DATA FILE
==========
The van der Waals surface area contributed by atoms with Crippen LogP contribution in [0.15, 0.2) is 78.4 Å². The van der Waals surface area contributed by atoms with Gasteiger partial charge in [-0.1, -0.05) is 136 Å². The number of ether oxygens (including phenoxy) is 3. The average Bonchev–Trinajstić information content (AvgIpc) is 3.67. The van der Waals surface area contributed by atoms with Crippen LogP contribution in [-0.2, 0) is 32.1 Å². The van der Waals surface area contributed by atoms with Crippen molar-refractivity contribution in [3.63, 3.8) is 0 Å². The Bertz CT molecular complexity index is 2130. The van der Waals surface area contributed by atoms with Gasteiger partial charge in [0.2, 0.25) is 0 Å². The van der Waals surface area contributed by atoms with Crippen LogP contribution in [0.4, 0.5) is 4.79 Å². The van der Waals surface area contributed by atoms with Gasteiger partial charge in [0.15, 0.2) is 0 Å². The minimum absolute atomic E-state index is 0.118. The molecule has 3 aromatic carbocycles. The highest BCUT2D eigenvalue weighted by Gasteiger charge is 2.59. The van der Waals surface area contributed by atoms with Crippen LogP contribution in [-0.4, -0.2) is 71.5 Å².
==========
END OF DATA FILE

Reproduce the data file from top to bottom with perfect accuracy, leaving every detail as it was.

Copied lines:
The van der Waals surface area contributed by atoms with Crippen LogP contribution in [0.15, 0.2) is 78.4 Å². The van der Waals surface area contributed by atoms with Gasteiger partial charge in [-0.1, -0.05) is 136 Å². The number of ether oxygens (including phenoxy) is 3. The average Bonchev–Trinajstić information content (AvgIpc) is 3.67. The van der Waals surface area contributed by atoms with Crippen LogP contribution in [-0.2, 0) is 32.1 Å². The van der Waals surface area contributed by atoms with Crippen molar-refractivity contribution in [3.63, 3.8) is 0 Å². The Bertz CT molecular complexity index is 2130. The van der Waals surface area contributed by atoms with Gasteiger partial charge in [0.2, 0.25) is 0 Å². The van der Waals surface area contributed by atoms with Crippen LogP contribution in [0.4, 0.5) is 4.79 Å². The van der Waals surface area contributed by atoms with Gasteiger partial charge in [0.15, 0.2) is 0 Å². The minimum absolute atomic E-state index is 0.118. The molecule has 3 aromatic carbocycles. The highest BCUT2D eigenvalue weighted by Gasteiger charge is 2.59. The van der Waals surface area contributed by atoms with Crippen LogP contribution in [-0.4, -0.2) is 71.5 Å².